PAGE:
One of the six scientists who helped divine the existence of the Higgs boson, Carl Hagen, is lobbying to rename the now world-famous subatomic particle. It's not just a case of sour grapes either, he has a pretty good point. All together six physicsts working together made roughly equal contributions to developing the theory in the 1960s.
It's unofficial nickname, "The God Particle," may be the least popular nickname in science right now. It appearantly was bestowed upon kind of by accident by Leon Lederman, the nobel laureate at Fermilab. He was writing a book about it, and wanted to call it "The Goddamn Particle," but the publisher balked at the name and shortened it to "The God Particle."
But what to rename it?
The new suggestions so far are... lackluster. One idea is to use an acronym of all of the contributors last names, but there aren't really enough vowels in the bunch to make that pronounceable. Hagen suggested calling it the "Standard Model Scalar Meson" or "SM Squared" for short. Still not very catchy.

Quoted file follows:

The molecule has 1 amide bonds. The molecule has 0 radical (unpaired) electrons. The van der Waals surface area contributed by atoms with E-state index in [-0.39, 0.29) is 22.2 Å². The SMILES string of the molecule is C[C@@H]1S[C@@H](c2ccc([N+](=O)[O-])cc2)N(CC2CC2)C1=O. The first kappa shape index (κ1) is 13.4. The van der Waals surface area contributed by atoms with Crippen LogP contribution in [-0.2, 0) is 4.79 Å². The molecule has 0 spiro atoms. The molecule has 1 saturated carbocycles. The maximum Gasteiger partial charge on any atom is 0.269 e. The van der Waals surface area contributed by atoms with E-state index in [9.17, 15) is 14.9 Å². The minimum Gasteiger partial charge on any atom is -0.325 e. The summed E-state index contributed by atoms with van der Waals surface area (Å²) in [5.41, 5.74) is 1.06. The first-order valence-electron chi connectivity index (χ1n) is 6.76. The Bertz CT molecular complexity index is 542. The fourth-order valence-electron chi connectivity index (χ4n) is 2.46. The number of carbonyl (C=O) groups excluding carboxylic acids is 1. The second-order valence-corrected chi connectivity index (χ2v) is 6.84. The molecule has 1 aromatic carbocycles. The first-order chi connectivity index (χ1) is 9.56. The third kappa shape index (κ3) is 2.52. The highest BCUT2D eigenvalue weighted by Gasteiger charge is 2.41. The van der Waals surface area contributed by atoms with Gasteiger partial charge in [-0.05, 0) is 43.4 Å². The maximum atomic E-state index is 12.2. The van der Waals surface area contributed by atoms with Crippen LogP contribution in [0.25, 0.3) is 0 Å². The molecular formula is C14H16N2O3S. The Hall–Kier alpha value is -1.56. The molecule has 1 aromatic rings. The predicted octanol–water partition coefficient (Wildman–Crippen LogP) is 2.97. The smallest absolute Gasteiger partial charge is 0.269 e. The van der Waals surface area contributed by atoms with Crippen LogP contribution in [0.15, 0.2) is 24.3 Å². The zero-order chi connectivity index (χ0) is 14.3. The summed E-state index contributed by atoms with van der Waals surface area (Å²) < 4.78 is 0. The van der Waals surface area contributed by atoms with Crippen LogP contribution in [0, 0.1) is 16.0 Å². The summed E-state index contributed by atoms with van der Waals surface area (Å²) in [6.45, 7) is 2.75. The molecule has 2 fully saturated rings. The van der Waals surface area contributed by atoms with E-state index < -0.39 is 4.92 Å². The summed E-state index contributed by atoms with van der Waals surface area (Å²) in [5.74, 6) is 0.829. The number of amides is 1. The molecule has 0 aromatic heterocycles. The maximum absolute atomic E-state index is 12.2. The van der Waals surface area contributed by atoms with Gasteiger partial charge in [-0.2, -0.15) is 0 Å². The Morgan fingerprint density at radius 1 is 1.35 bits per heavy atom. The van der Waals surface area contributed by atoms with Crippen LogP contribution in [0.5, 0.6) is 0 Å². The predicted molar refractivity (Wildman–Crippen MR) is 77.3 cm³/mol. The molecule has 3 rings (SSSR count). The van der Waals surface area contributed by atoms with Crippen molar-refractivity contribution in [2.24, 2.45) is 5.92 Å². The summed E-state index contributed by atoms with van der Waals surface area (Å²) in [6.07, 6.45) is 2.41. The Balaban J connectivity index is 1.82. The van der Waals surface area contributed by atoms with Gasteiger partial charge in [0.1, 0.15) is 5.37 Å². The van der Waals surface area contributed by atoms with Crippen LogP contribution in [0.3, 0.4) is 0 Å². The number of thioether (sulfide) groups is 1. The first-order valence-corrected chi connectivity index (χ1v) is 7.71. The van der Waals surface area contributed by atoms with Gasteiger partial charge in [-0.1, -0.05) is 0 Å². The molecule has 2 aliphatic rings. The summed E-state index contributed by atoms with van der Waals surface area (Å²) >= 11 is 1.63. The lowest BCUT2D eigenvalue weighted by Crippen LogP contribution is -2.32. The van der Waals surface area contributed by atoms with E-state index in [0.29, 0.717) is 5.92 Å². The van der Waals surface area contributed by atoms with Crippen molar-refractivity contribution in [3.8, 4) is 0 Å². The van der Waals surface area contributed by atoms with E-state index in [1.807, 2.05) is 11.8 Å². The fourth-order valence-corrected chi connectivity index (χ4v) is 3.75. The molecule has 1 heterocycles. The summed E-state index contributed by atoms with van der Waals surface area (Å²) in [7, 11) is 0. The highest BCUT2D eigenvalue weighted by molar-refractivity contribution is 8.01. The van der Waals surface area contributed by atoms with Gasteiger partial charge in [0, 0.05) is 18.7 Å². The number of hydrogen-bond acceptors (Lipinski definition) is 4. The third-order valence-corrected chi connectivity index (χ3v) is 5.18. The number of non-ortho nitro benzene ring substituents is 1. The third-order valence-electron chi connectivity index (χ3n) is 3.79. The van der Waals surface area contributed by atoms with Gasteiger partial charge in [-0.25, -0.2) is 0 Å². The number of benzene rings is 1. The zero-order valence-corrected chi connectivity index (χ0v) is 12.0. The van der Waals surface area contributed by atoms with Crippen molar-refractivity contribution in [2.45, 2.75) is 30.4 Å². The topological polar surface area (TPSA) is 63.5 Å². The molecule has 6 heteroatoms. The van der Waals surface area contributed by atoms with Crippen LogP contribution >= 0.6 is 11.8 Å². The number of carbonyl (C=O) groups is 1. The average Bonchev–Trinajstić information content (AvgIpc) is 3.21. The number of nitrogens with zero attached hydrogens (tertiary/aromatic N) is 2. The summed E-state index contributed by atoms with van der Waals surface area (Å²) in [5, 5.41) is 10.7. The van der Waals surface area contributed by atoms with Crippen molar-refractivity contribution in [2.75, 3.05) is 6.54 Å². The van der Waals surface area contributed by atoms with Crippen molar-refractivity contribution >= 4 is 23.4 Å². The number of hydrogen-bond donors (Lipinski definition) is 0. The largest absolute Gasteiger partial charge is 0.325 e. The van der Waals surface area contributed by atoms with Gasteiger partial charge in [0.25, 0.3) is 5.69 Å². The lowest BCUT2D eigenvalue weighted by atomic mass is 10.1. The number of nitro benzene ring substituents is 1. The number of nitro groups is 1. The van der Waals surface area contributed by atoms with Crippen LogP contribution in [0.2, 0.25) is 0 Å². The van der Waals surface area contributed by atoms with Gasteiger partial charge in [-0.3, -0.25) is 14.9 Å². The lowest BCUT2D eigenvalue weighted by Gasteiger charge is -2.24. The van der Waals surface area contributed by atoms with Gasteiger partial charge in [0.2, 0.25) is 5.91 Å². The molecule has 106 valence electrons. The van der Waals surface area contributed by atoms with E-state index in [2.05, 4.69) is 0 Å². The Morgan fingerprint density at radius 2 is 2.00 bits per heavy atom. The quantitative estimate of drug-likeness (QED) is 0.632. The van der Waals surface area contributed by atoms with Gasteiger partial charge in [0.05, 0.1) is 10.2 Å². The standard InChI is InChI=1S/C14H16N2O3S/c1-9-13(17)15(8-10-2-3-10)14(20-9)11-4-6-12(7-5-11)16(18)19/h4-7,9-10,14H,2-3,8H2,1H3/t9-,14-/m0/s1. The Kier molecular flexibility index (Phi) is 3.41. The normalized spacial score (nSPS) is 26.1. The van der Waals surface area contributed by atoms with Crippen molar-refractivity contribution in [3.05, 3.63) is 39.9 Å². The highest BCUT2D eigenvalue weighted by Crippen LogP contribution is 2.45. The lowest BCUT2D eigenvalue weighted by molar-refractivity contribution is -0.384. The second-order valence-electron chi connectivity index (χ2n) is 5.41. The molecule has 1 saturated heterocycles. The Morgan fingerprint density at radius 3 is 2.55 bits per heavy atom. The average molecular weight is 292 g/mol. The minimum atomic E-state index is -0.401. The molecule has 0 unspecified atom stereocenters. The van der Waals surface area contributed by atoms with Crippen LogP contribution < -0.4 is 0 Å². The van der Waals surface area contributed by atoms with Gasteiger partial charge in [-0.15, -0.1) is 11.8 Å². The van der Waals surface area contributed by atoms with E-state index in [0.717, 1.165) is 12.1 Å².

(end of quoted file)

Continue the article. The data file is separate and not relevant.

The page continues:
1) Change it to an unpronounceable symbol (scientists love symbols) and refer to it as "The Particle Formerly Known as Higgs."
2) Shorten its name simply to "Boson" but only write it in Comic Sans. The people at CERN know why...
3) Name it Todd... Todd is a nice name. Also we can call it the Todd Particle.
4) The Lardon. The Higgs boson gives matter its mass. That's kind of like what too much lard does to my waistline.
5) Put the naming rights up for corporate sponsorship and sell it to the highest bidder. We could have the Pepsi Particle, or the H&R Block Boson. Though if Nabisco bought it, they would probably keep the name the same and release a line of "Higgs Newtons."